Far from home: Where's our wizard when we need him?
Think of the house you grew up in. Close your eyes and picture it: you walk up the driveway and feel a twinge in your stomach– so much of who you are is embodied in that house. There's the knob on the back door that your fingers grasped countless times, the bedroom window that framed the world beyond.
A few weeks ago, I stood in the mud of New Orleans' Lower Ninth Ward, enveloped in a panorama of total destruction. Some driveways are visible, over there is someone's front walk– but where's the house?
The walkways are paths to nowhere– remnants of a former civilization. Precious few houses remain.
When the 17th street levee blew out, water gushed into the neighborhood so fast that houses were washed right off their foundations. Cars and trucks and buildings tumbled in the turbulence, most houses bashed to bits. A few of them landed intact but in odd places, like the middle of the street, with curtains still hanging in the windows.
The memory of one house haunts me more than the rest. At first glance, it's an ordinary small ranch, with pale-blue aluminum siding. An air conditioner protrudes from one window, and the white front door sports a brass knocker. This likely was some family's refuge from the outside world, where they brought home their newborns, where they knew they belonged.
A second look reveals that something is horribly wrong. The house is draped over an upside-down truck, the grill with its inverted "Ford" logo facing out. Upturned rubber tires distort the siding, bump up against the screen door. The window above has been stretched from a rectangle into a rhombus.
I don't know how anyone could look at this house and not think of The Wizard of Oz. With personal effects strewn across the landscape, it wouldn't have surprised me to see striped stockings and ruby slippers sticking out from under the house.
What happened to the people who lived there? Did they drown in the attic? Were they washed out to the Gulf of Mexico? Maybe their bodies are hidden, along with God knows how many others, under the horrendous rubble that is the Lower Ninth Ward and Saint Bernard Parish and the Mississippi coast.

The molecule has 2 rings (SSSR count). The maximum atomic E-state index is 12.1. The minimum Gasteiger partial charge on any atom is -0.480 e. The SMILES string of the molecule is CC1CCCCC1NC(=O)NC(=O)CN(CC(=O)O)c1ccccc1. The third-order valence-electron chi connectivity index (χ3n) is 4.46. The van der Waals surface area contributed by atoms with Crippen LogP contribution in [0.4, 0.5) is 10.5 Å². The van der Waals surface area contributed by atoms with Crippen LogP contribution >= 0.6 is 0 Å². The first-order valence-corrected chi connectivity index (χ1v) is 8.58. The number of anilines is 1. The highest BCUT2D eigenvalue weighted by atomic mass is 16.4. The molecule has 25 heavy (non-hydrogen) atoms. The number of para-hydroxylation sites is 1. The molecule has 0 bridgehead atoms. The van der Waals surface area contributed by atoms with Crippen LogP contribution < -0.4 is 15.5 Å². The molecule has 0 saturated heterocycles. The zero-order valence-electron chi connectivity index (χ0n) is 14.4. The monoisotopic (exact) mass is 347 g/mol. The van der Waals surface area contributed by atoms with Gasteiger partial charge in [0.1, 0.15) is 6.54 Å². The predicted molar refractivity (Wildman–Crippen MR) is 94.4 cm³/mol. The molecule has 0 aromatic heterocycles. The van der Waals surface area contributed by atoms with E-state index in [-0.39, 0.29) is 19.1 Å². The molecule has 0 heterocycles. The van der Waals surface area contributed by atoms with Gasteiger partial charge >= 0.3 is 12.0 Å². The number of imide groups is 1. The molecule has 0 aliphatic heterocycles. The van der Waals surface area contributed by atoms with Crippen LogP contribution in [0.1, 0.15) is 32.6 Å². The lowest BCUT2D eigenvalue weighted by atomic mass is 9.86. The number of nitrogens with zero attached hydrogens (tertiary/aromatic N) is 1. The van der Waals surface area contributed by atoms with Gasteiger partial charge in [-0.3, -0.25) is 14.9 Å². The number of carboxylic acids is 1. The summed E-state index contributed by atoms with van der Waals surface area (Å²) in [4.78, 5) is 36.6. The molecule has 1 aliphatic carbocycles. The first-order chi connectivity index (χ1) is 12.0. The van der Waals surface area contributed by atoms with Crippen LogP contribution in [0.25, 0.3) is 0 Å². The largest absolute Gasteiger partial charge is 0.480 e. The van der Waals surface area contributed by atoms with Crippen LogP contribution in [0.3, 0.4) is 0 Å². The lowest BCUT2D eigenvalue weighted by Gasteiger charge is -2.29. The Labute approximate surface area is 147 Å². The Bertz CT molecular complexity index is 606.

And is there anyone in that truck? Supposedly, authorities have sent sniffer dogs out to check for the dead, but bodies keep turning up in the rubble. Families have been finding them as they sift through the smithereens that were their homes.
It feels like some bizarro version of America. Surely this isn't the real us.
New Orleans is full of heartbroken people. When I asked them how they were doing, I discovered that most of them were about three questions away from tears. They've lost homes, friends, relatives, jobs. Suicides are way up.
These survivors told me that they want the rest of the country to know they desperately need help; they feel abandoned by us, this nation with its pathetically short attention span. The displaced are still living in tents while some 10,700 empty FEMA trailers sink into the mud in Arkansas.
If only there were someone we could turn to, a national leader, our own Wizard of Oz who could help everyone get back home safely. Alas, our man in Washington is about as capable as the Wizard turned out to be when he admitted, as the hot-air balloon escaped from its moorings, "I don't know how it works!"
And so, lacking ruby slippers or any other sort of magic, the survivors continue to drift along in grief and isolation.
They say these summer hurricanes will keep getting worse as the climate shifts. This year, it could be me. It could be you.
Your house, the one you brought your newborn home to, the place where you belong, smashed to bits, or draped across a Ford, far from home.